On day three of the General Meeting, delegates participated in the budget committee, organisational services and development committee, policy review and development committee and the campaigns and government relations forum, as well as caucuses and constituency groups.

Throughout the day, delegates also had the opportunity to attend two informative and inspiring workshops on the importance of fair dealing in copyright and grassroots organizing respectively, and a members’ panel on student organizing.

In the first workshop of the day, ‘’Defending Fair Dealing in Copyright’’, presenters talked about what copyright is, outlined how Canada got to its current legislation, and discussed the upcoming review of the Copyright Modernization Act and why it is important to engage and mobilize students.

Students in post-secondary institutions interact with copyrighted material every day. In 2012, the Canadian Federation of Students worked with coalition partners to win an expanded definition of fair dealing in the Copyright Modernization Act. Fair dealing is the ability to use material without permission and payment when the use is fair for these purposes: research, private study, education, parody, satire, criticism, review or news reporting. This has meant that students are able to more easily access materials, including text, pictures and videos, for educational purposes without paying exorbitant fees. In the fall, this increased access will come under attack with the review of the Copyright Modernization Act and students, as users and creators of knowledge, need to defend the importance of public knowledge for the public good and the betterment of society. This workshop was a great way to make student aware of upcoming challenges to copyright and of the Canadian Federation of Students’ upcoming campaign tackling copyright issues.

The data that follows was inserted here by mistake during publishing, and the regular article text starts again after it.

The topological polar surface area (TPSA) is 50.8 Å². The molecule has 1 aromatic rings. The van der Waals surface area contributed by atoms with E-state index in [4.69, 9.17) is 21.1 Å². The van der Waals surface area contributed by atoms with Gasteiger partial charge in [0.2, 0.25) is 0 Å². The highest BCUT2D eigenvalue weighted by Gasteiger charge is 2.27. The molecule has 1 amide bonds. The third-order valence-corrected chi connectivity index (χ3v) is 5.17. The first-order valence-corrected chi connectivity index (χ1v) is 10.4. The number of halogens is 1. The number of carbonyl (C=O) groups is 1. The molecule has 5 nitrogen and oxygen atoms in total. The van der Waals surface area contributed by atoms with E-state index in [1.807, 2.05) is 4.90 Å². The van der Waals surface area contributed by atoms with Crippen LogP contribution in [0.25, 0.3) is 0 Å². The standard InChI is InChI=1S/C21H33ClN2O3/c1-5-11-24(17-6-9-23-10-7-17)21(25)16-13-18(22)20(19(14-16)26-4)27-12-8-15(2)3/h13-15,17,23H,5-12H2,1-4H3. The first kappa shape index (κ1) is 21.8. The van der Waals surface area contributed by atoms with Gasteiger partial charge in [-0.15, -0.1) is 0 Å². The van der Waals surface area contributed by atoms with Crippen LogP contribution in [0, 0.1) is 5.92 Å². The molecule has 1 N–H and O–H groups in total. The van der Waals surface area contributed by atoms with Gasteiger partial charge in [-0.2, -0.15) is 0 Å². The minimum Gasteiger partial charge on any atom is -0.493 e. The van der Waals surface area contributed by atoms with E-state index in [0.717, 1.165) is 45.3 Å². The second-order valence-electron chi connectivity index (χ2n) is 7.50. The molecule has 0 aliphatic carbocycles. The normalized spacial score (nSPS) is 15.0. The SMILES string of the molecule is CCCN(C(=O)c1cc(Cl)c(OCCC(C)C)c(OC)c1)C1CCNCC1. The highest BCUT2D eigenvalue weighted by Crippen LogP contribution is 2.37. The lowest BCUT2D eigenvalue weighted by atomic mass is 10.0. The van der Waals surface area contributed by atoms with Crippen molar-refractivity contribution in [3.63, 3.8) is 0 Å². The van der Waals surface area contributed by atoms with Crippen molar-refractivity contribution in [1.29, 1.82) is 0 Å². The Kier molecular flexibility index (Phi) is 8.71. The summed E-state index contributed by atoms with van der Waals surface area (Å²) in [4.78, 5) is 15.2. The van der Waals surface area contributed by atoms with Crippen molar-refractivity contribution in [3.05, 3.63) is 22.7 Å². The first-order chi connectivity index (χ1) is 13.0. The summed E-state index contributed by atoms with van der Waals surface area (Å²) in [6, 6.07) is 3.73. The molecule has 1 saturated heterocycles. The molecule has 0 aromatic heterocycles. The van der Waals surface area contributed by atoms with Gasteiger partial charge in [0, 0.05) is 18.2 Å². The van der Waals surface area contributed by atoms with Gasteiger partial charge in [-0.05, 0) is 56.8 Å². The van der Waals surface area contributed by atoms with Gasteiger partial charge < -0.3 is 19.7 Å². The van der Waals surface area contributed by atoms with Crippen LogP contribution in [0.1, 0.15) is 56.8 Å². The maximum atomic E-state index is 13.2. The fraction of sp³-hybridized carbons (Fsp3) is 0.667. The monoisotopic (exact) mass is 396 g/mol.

In the workshop “Students Organizing to Win”, delegates came to learn about how fellow members and activists from across the country have organized in their region. Issues discussed were Indigenous access to higher education through the Post-Secondary Student Support Program (PSSSP), student organizing in a context of dramatic provincial austerity in Manitoba, student engagement in the recent Nova Scotia provincial election, fighting a tuition increase targeting future international and out-of-province students in Newfoundland and Labrador, and student-worker solidarity in the Fight for $15 and Fairness campaign in support of striking food service workers at York University. The presenters gave delegates great examples of how students can organize on campus to fight for their demands and win.

Breana Ross, President of the United States Student Association, ended day three with a workshop on grassroots organizing. In this workshop, Ross talked about strengthening one’s own power to have a winning strategy and challenged delegates to be comfortable with the idea of power because students need to be aware of the power they have if they want to win. She outlined concrete ways for students to exercise their power through the use of resources, allies and tactics. Her workshop was an inspiring way to end the third day of the General Meeting and energized delegates for the last day.

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